‘Manufacturing consent’ and the nature of society

Nothing is worse than active ignorance.

 – Johann Wolfgang von Goethe

Ignorance, the root and stem of every evil.

 – Plato

The great masses of the people will more easily fall victims to a great lie than to a small one.

 – Adolf Hitler

Any dictator would admire the uniformity and obedience of the U.S. media.

 – Noam Chomsky

The view of the world presented in the mass media doesn’t always correspond to reality. In fact, quite the opposite, it’s often rather false. In general terms, the media worldview presented in industrialised western countries is framed in a way that’s desirable and pleasant for the intelligentsia, since it subjects the vast majority of common people to a comforting illusion they enjoy, while concealing that we’re ensnared by a machinating plutocracy, instead of the democracy they feign to represent. Though this process is complex enough that it can’t be quickly explained or proven here, Herman and Chomsky’s co-authored book, Manufacturing Consent, resoundingly substantiates the claim. Fortunately, though, in the interest of fleshing out the issue somewhat, the chief consequence is much simpler and easier to discuss: powerful institutions – government, corporate and otherwise – are able to wantonly behave however they choose, provided they’re supported by the intellectuals and elites by and upon whom the media propaganda industries are maintained and dependent. In sum, so long as the media, intellectuals and elites behave this way, complicit institutions have unlimited opportunity to do whatever they like without repercussions, including, as has been shown in recent history, terrible corruption and atrocities.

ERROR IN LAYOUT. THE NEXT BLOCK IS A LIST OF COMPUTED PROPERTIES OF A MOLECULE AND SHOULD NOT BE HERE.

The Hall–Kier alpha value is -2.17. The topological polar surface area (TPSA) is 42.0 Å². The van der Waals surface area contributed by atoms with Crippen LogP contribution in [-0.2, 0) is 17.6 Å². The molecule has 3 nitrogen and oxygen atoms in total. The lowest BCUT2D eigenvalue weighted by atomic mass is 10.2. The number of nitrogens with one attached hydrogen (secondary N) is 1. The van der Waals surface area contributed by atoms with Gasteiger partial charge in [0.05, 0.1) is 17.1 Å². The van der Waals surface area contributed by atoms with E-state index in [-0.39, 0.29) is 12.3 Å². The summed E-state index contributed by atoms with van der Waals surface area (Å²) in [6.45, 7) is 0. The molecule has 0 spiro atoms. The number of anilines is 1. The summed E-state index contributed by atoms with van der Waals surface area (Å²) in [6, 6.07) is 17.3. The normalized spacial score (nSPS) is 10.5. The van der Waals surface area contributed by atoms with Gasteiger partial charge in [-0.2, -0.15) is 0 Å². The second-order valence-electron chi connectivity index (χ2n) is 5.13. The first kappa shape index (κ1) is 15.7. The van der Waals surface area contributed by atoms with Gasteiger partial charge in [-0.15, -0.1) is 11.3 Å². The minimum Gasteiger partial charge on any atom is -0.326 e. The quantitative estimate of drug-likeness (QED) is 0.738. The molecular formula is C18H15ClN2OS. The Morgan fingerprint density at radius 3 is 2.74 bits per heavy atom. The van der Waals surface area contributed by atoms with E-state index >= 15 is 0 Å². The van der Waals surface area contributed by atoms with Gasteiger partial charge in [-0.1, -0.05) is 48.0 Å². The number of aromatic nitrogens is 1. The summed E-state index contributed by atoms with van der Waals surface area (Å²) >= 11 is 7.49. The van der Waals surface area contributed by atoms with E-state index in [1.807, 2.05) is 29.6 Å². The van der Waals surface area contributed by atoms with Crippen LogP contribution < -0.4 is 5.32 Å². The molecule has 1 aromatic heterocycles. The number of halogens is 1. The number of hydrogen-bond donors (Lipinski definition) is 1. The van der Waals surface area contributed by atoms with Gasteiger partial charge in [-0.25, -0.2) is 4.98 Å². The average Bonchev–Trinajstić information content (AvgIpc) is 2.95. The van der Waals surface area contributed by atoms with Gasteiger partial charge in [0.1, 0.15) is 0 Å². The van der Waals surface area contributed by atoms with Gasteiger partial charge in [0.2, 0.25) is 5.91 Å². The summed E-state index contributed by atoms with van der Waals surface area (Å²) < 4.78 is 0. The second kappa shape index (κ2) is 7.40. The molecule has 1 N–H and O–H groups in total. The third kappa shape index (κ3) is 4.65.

The facts of history presented by Herman and Chomsky in Manufacturing Consent establish that this use of media propaganda is possibly the most important source of the world’s problems since the end of World War II, as it’s allowed powerful and ostensibly democratic states to become neo-imperialists with foreign policies defined by state-sponsored terror. Though this claim may, perhaps, seem outlandish, it’s supported by the record of U.S.-orchestrated military campaigns throughout the world, such as in Indochina – during the 1950s, ’60s and ’70s – from which Laos, Cambodia and Vietnam may never fully recover. For an account of the historical record of these atrocities and media complicity in suppressing them, see the section, ‘The Indochina Wars’, in Manufacturing Consent.

Thus, the pseudo-democratic states of the world have been generally disinterested in the libertarian ideals they claim to be guided by, and in fact readily violate them. Moreover, these states are meanwhile committed to concealing the truth of their crimes by utilizing the startling subservience of the mass media to government programs and propaganda in order to keep the public unaware of reality and thereby manufacture its consent. This is an issue which might at first seems implausible, but has been confirmed by Herman and Chomsky beyond all reasonable doubt. Indeed, the fact that it at first seems ludicrous to a good many people illustrates the effectiveness of the propaganda system by which we and recent recorded history are deceived and distorted.